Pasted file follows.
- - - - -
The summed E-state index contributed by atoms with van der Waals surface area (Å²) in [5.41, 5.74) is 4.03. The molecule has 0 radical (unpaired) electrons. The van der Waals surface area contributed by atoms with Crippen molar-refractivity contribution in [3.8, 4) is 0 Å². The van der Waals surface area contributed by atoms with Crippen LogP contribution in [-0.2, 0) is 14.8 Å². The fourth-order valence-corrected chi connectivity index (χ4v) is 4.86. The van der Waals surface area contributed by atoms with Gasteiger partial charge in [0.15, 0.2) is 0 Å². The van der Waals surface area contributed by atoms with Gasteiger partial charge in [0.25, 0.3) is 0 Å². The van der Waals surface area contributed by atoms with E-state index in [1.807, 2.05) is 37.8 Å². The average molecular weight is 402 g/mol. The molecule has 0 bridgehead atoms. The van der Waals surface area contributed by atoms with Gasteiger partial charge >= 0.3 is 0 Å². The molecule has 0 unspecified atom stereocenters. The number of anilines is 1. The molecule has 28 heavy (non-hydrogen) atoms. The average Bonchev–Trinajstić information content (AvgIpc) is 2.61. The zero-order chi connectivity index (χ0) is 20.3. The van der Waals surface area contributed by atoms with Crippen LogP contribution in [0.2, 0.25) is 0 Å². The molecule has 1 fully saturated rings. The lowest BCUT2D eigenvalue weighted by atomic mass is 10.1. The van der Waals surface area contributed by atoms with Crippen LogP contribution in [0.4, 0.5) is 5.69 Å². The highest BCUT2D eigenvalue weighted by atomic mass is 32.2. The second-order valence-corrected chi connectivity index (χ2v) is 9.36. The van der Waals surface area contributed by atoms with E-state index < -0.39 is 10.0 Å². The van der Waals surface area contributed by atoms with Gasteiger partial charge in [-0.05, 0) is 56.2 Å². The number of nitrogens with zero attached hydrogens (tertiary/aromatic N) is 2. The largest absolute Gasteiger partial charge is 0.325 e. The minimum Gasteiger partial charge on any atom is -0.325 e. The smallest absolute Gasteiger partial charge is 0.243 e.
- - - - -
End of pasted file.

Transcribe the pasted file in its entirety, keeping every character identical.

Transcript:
The summed E-state index contributed by atoms with van der Waals surface area (Å²) in [5.41, 5.74) is 4.03. The molecule has 0 radical (unpaired) electrons. The van der Waals surface area contributed by atoms with Crippen molar-refractivity contribution in [3.8, 4) is 0 Å². The van der Waals surface area contributed by atoms with Crippen LogP contribution in [-0.2, 0) is 14.8 Å². The fourth-order valence-corrected chi connectivity index (χ4v) is 4.86. The van der Waals surface area contributed by atoms with Gasteiger partial charge in [0.15, 0.2) is 0 Å². The van der Waals surface area contributed by atoms with Gasteiger partial charge in [0.25, 0.3) is 0 Å². The van der Waals surface area contributed by atoms with E-state index in [1.807, 2.05) is 37.8 Å². The average molecular weight is 402 g/mol. The molecule has 0 bridgehead atoms. The van der Waals surface area contributed by atoms with Gasteiger partial charge >= 0.3 is 0 Å². The molecule has 0 unspecified atom stereocenters. The number of anilines is 1. The molecule has 28 heavy (non-hydrogen) atoms. The average Bonchev–Trinajstić information content (AvgIpc) is 2.61. The zero-order chi connectivity index (χ0) is 20.3. The van der Waals surface area contributed by atoms with Crippen LogP contribution in [0.2, 0.25) is 0 Å². The molecule has 1 fully saturated rings. The lowest BCUT2D eigenvalue weighted by atomic mass is 10.1. The van der Waals surface area contributed by atoms with Crippen LogP contribution in [0.4, 0.5) is 5.69 Å². The highest BCUT2D eigenvalue weighted by atomic mass is 32.2. The second-order valence-corrected chi connectivity index (χ2v) is 9.36. The van der Waals surface area contributed by atoms with E-state index < -0.39 is 10.0 Å². The van der Waals surface area contributed by atoms with Gasteiger partial charge in [-0.05, 0) is 56.2 Å². The number of nitrogens with zero attached hydrogens (tertiary/aromatic N) is 2. The largest absolute Gasteiger partial charge is 0.325 e. The minimum Gasteiger partial charge on any atom is -0.325 e. The smallest absolute Gasteiger partial charge is 0.243 e.